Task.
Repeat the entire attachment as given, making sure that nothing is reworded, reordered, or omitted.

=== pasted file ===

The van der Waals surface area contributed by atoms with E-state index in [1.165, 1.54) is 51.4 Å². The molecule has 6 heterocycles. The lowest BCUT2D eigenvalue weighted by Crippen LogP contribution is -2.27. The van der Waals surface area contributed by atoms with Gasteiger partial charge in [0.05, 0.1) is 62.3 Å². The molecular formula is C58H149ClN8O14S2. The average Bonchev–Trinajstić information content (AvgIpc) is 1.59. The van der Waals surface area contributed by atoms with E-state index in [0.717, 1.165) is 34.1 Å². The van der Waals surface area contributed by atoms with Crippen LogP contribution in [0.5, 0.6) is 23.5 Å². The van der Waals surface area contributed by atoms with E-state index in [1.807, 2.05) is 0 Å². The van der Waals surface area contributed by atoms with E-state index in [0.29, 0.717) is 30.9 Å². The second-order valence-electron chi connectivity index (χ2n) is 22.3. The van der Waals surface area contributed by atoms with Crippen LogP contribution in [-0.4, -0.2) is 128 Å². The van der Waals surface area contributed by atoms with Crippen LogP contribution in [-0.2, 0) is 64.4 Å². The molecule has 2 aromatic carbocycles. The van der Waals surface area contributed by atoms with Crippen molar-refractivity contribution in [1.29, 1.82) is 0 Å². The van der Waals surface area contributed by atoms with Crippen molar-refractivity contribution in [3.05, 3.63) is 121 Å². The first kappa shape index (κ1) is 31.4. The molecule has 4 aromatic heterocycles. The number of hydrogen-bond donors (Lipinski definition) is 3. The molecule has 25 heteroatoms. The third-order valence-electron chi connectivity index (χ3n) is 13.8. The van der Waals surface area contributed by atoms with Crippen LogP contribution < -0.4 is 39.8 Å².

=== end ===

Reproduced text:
The van der Waals surface area contributed by atoms with E-state index in [1.165, 1.54) is 51.4 Å². The molecule has 6 heterocycles. The lowest BCUT2D eigenvalue weighted by Crippen LogP contribution is -2.27. The van der Waals surface area contributed by atoms with Gasteiger partial charge in [0.05, 0.1) is 62.3 Å². The molecular formula is C58H149ClN8O14S2. The average Bonchev–Trinajstić information content (AvgIpc) is 1.59. The van der Waals surface area contributed by atoms with E-state index in [0.717, 1.165) is 34.1 Å². The van der Waals surface area contributed by atoms with Crippen LogP contribution in [0.5, 0.6) is 23.5 Å². The van der Waals surface area contributed by atoms with E-state index in [1.807, 2.05) is 0 Å². The van der Waals surface area contributed by atoms with E-state index in [0.29, 0.717) is 30.9 Å². The second-order valence-electron chi connectivity index (χ2n) is 22.3. The van der Waals surface area contributed by atoms with Crippen LogP contribution in [-0.4, -0.2) is 128 Å². The van der Waals surface area contributed by atoms with Crippen LogP contribution in [-0.2, 0) is 64.4 Å². The molecule has 2 aromatic carbocycles. The van der Waals surface area contributed by atoms with Crippen molar-refractivity contribution in [1.29, 1.82) is 0 Å². The van der Waals surface area contributed by atoms with Crippen molar-refractivity contribution in [3.05, 3.63) is 121 Å². The first kappa shape index (κ1) is 31.4. The molecule has 4 aromatic heterocycles. The number of hydrogen-bond donors (Lipinski definition) is 3. The molecule has 25 heteroatoms. The third-order valence-electron chi connectivity index (χ3n) is 13.8. The van der Waals surface area contributed by atoms with Crippen LogP contribution < -0.4 is 39.8 Å².